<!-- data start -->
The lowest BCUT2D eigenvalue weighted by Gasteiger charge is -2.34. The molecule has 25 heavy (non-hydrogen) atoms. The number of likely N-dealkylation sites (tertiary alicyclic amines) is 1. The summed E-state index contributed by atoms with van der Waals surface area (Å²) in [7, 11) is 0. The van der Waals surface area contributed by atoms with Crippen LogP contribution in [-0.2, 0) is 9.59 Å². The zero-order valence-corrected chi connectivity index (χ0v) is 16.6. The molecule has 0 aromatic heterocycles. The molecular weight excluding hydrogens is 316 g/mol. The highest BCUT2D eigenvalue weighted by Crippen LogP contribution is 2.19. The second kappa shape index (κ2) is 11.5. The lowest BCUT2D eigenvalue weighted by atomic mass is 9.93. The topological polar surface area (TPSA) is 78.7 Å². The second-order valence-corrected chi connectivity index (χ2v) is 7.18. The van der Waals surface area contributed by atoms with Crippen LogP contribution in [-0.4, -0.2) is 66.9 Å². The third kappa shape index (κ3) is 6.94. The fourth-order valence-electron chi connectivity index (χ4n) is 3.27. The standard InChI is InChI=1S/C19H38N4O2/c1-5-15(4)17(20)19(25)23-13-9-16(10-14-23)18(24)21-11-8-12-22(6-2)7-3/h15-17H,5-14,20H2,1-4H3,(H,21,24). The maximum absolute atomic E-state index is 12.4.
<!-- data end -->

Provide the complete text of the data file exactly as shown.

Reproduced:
The lowest BCUT2D eigenvalue weighted by Gasteiger charge is -2.34. The molecule has 25 heavy (non-hydrogen) atoms. The number of likely N-dealkylation sites (tertiary alicyclic amines) is 1. The summed E-state index contributed by atoms with van der Waals surface area (Å²) in [7, 11) is 0. The van der Waals surface area contributed by atoms with Crippen LogP contribution in [-0.2, 0) is 9.59 Å². The zero-order valence-corrected chi connectivity index (χ0v) is 16.6. The molecule has 0 aromatic heterocycles. The molecular weight excluding hydrogens is 316 g/mol. The highest BCUT2D eigenvalue weighted by Crippen LogP contribution is 2.19. The second kappa shape index (κ2) is 11.5. The lowest BCUT2D eigenvalue weighted by atomic mass is 9.93. The topological polar surface area (TPSA) is 78.7 Å². The second-order valence-corrected chi connectivity index (χ2v) is 7.18. The van der Waals surface area contributed by atoms with Crippen LogP contribution in [-0.4, -0.2) is 66.9 Å². The third kappa shape index (κ3) is 6.94. The fourth-order valence-electron chi connectivity index (χ4n) is 3.27. The standard InChI is InChI=1S/C19H38N4O2/c1-5-15(4)17(20)19(25)23-13-9-16(10-14-23)18(24)21-11-8-12-22(6-2)7-3/h15-17H,5-14,20H2,1-4H3,(H,21,24). The maximum absolute atomic E-state index is 12.4.